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Mar 23

Is it such a Stretch to become Flexible??? Flexibility and its Function in Injury Prevention:

Flexibility and stretching seem to be one of the crosses to bear among athletes as well as the general population.

This became evident recently with the newest Los Angeles Galaxy sensation David Beckham. The reports were clear that Beckham twisted his ankle and was unsure if he would be able to play. “Galaxy waiting on Beckham fitness” was the headline from Reuters.

LBN-SPORTS INSIDER: David Beckham, struggling to recover from a left ankle injury, was left out of the Los Angeles Galaxy lineup here Tuesday in the US club’s 2-1 Superliga victory over Mexico’s Pachuca. Beckham made his debut for the Galaxy here last Saturday, playing 12 minutes as a substitute in a 1-0 friendly loss to English side Chelsea. The midfielder who signed a contract worth a potential 250 million dollars to leave Real Madrid is trying to boost football interest by Americans but he was only a spectator as he continues to have treatment upon his sore ankle.”

This is the extreme of what poor stretching, no stretching, and NORMAL stretching can cause. We have all seen the struggles of Kobe Bryant and others who have serious injuries that take them OUT OF THE GAME and could have been avoided if only they had the techniques and training to become powerfully flexible.

According to Dictionary.com, Stretch has several meanings. The one I am speaking about is this: “to stretch oneself by extending the limbs and lengthening the muscles to the utmost:”

There are many forms of stretching that can be utilized together. Some techniques have been found to be much more effective than others.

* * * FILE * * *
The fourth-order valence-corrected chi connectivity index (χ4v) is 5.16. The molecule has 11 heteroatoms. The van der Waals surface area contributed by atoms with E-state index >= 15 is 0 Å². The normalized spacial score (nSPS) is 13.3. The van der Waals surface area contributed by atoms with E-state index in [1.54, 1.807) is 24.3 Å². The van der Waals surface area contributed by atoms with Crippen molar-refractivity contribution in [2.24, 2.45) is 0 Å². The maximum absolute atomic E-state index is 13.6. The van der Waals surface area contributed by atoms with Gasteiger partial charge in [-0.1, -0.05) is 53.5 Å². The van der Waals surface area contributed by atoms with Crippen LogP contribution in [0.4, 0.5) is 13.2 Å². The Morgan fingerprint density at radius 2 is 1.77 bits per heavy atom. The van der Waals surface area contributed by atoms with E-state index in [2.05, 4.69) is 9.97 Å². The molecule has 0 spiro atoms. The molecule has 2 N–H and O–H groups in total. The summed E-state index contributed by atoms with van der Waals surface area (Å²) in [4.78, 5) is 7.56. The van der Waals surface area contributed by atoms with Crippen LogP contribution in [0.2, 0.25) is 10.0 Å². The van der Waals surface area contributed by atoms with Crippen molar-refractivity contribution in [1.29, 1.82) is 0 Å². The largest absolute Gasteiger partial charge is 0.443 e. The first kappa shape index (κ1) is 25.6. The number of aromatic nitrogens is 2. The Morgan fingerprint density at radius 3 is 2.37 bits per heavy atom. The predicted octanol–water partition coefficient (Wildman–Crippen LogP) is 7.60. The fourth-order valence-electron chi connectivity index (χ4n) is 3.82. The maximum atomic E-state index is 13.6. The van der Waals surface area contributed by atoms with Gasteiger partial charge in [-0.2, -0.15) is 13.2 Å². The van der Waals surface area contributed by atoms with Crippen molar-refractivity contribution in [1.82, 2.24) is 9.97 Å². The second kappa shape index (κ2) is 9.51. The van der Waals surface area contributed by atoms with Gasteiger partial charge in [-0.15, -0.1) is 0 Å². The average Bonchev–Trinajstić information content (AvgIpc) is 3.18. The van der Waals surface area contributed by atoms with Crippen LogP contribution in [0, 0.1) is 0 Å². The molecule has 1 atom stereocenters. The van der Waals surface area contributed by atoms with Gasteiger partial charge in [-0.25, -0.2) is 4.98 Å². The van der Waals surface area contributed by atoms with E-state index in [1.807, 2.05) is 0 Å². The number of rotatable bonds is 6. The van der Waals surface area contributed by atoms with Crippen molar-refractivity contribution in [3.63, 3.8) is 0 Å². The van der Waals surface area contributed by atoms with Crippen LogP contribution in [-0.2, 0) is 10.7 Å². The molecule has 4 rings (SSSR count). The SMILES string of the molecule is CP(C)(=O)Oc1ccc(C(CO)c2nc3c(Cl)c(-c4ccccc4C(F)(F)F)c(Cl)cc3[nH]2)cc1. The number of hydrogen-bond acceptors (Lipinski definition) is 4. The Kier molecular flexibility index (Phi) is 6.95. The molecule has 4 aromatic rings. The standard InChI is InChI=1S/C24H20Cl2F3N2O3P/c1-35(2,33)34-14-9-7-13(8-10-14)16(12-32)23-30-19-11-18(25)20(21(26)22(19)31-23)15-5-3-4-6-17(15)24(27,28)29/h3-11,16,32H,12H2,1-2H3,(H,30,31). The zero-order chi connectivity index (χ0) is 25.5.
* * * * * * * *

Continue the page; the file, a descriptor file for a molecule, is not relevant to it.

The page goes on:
Some of the kinds of stretching are:
Passive stretching – an external force exerts upon the limb to move it into the new position.
Active stretching – eliminates force and its adverse effects from stretching procedures
Static stretching – used to stretch muscles while the body is at rest
Dynamic stretching – utilizing momentum from form, static-active stretching strength, and the momentum from static-active stretching strength
Ballistic stretching – NEVER DO THIS TECHNIQUE
Resistance Stretching – form of stretching in which a muscle simultaneously contracts and elongates

My definition of the way MOST people normally stretch looks like this:

a single directional movement that takes a joint or muscle to the extreme of its range of motion, opening the muscle fibers and creating space in your body

Normal Stretching: This kind of stretching is most common among the few who actually take time out to stretch. It is a basic set of techniques that open up space allowing for a greater range of motion and less likely chance for injury.

Poor Stretching: We have all seen people out on a field or in a class doing the “Ballistic Stretching.” The best literal illustration I can give for this is someone standing straight and trying to touch his/her toes, bouncing up and down. This uses bouncing motion to stretch muscles past their range of motion before they are ready to do so. This is not only poor stretching, but can cause injury and should not be utilized.

No Stretching: As seen by the couch potato (illustration of couch potato soon to follow). I play with an adult baseball league, and I watch maybe 90% of the players come out to the field and not stretch. They simply start throwing and warming up, but with no preliminary stretching. This lack of proper stretching is prevalent in most of our culture. It is a direct cause of almost all strain/sprain injuries as well as tears and dislocations.

There is a technique of stretching that to date in my field has been considered the MOST EFFECTIVE. That technique is called PNF, proprioceptive neuromuscular facilitation, and is oftentimes a combination of passive stretching and isometrics contractions